If I had to make my living by phone banking every day, I'd call it quits.
If my livelihood depended upon me blockwalking on a regular basis, I'd take steps to make a change.
Oh ... wait a minute ... I did.
Life on the campaign trail is difficult. The work is never done. More lists are always popping up -- calls to make, doors to knock on, funds to raise, mailers to design with just the right message that help folks know a candidate ... in three paragraphs or less.
After one season, I knew the grueling pace would never be a race I could master. While my current studies keep me busy, I have found a degree of balance between fun and facts, between what I want to do and what I have to do. In the last two weeks, I've attended a few campaign events (because I wanted to, not because I had to) and standing at a distance I've had my decision confirmed.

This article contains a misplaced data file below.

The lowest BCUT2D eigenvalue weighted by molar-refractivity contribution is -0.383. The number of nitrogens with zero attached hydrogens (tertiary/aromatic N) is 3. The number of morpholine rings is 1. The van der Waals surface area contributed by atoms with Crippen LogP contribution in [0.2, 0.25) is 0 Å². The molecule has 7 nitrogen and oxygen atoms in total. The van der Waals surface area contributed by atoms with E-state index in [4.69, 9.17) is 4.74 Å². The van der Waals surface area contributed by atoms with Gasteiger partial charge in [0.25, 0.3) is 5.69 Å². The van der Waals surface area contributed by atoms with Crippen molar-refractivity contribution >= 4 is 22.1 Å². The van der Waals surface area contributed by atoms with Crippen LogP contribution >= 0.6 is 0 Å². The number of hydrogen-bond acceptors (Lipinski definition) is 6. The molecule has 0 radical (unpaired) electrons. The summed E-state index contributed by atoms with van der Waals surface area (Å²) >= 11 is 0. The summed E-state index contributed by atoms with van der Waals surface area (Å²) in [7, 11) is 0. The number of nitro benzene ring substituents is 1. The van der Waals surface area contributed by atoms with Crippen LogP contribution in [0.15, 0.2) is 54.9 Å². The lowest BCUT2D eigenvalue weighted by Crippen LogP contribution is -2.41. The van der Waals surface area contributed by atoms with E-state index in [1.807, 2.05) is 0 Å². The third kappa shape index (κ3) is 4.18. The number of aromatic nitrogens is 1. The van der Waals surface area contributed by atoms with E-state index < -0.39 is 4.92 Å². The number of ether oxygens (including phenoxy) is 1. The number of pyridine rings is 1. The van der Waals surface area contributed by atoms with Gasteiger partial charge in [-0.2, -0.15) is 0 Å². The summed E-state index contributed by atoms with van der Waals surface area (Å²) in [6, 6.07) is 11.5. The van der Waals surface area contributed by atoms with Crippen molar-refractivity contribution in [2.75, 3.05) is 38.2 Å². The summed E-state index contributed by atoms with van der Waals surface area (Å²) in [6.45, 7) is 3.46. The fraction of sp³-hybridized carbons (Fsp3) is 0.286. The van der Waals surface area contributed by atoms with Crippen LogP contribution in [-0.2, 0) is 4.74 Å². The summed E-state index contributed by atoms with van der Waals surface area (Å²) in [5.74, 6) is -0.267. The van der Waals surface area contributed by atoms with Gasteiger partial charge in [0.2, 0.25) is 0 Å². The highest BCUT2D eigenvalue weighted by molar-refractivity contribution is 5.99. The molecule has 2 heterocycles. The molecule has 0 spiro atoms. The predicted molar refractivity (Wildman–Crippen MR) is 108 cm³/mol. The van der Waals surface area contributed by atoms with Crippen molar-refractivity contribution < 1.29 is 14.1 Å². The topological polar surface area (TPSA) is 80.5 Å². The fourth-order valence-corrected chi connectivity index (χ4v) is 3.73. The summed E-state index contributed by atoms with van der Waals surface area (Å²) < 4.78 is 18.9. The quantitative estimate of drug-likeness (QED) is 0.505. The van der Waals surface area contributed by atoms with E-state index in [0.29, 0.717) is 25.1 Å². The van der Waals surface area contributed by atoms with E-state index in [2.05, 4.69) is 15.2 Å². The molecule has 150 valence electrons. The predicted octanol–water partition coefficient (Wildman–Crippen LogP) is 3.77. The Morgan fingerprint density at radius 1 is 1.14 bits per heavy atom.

I wonder if the public would agree that a new way is viable, that they would be willing to be educated on choices without calls, mailers, and a knock on the door on a Saturday morning. While I hear plenty of complaints about the process, the gurus bring out stats each time a naysayer suggests cutting back on campaign communications that dispel the idea that those complaints have any merit. They easily convince the campaign planners that disconnecting from phone banks or closing the door on blockwalking would shut down a successful campaign.
And what do I know? Maybe they're right.
But as for me and my ears, feet, and heart . . . we'll be going in new directions.